Once upon a time, we held the rock and roll experience in our hands.
Remember album art work and liner notes? The "new music" experience for six decades included opening the package, absorbing the artwork, reading the lyrics (if they were included), and eventually listening to the music so much you scratched the vinyl/CD or warped the tape (never had eight tracks so can't speak to their durability).
Our ability to literally feel the music is being lost in the internet age. Buying and listening to an album on iTunes, and staring at information on a screen, no matter how interesting, just isn't the same as buying an LP, tape or CD. Technology is supposed to make things efficient but instead it has wound up stifling the music-listening experience.
Often holding something tangible in our hands is essential to connecting to art.
I get goosebumps when I watch a particular scene from Cameron Crowe's "Almost Famous." Eleven-year old William Miller is gifted dozens of records from his sister (played by Zooey Deschanel). He sits alone with the records, exploring the cover art work, while Simon & Garfunkel's "America" plays in the background.
It reminds me of when I first bought and listened to Pearl Jam's "Vitalogy," on tape. It changed my life forever. For the first time, I experienced the process of listening to music. The music was a melodic series of guitar, bass, and drums weaving in and out of each other like a symphony of angst. Tied in were words that spoke directly to my introverted 15 year old self: "cannot find the comfort in this world." Throw in Eddie Vedder's emotionally vulnerable yet aggressive voice, and I was one obsessed girl. I played Vitalogy so many times I warped the tape.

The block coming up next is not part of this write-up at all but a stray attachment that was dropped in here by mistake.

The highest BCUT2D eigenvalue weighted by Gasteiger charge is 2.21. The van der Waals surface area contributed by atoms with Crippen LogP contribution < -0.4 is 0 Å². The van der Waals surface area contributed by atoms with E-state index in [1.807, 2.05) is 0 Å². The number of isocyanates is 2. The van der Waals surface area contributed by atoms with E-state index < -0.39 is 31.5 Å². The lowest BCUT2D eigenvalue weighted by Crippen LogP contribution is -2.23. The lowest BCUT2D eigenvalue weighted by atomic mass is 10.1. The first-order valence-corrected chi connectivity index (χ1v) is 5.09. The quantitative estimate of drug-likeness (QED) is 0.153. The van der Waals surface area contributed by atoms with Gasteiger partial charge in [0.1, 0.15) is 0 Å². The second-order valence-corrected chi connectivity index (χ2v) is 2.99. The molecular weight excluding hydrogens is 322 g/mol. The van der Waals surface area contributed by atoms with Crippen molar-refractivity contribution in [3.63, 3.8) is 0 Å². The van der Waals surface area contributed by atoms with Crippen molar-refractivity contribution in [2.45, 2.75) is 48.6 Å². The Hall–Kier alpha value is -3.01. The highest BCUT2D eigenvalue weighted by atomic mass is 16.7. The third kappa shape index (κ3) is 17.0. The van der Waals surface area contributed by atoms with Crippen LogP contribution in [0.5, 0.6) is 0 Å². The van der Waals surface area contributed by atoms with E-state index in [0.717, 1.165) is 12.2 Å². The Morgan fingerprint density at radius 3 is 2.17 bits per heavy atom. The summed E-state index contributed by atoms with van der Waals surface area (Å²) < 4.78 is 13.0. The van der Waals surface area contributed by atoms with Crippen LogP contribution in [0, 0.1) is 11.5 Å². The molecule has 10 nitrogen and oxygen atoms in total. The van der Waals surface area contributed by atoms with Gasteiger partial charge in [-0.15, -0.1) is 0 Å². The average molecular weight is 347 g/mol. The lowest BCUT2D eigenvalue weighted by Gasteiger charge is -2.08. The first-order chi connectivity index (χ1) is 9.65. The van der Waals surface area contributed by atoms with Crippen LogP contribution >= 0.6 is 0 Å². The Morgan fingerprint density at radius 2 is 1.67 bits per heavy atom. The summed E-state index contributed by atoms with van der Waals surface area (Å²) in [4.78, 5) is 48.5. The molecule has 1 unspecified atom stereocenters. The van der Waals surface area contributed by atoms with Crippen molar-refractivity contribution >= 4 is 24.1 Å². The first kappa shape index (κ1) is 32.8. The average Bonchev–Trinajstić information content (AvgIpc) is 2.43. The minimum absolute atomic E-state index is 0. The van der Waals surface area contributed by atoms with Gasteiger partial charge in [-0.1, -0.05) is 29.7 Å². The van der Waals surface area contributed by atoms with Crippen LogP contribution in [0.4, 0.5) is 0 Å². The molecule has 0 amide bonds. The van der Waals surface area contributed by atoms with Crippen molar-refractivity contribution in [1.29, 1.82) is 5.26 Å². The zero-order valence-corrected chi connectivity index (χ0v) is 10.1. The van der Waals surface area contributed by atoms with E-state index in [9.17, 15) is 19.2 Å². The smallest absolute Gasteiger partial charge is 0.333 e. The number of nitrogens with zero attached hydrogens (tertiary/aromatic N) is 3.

Rock and roll became my life. I wanted more and I knew just where to get it. I remember shortly after getting into Pearl Jam, I rummaged through my older brother Christopher's tapes. I don't know what drew me to it - maybe artist reputation, maybe hearing Chris's praise - but I pulled out Bob Dylan's timeless "Freewheelin' Bob Dylan." I turned out the lights in my bedroom, popped the tape in my radio, laid down in bed to read the liner notes by the light emanating from my orange lava lamp, and was transported to 1963. Dylan's crackling vocals on songs like "Don't Think Twice, It's Alright" had me hooked.
My dream in high school was to be a rock journalist, which combined my first two loves - writing and music. I even had my own music column in my high school newspaper. Even though life had others plans for me, I still get sentimental about that time in my life. When I see the album covers for Vitalogy and Freewheelin', and countless other albums that I listened to in the 1990's, I immediately revert back to those moments of teenage exploration, revelation, and understanding. The art wasn't just heard in my ears, it was seen through my eyes, and it was held in my hands.
What album did you listen to growing up that significantly changed your life? How has new technology changed your music-listening experience?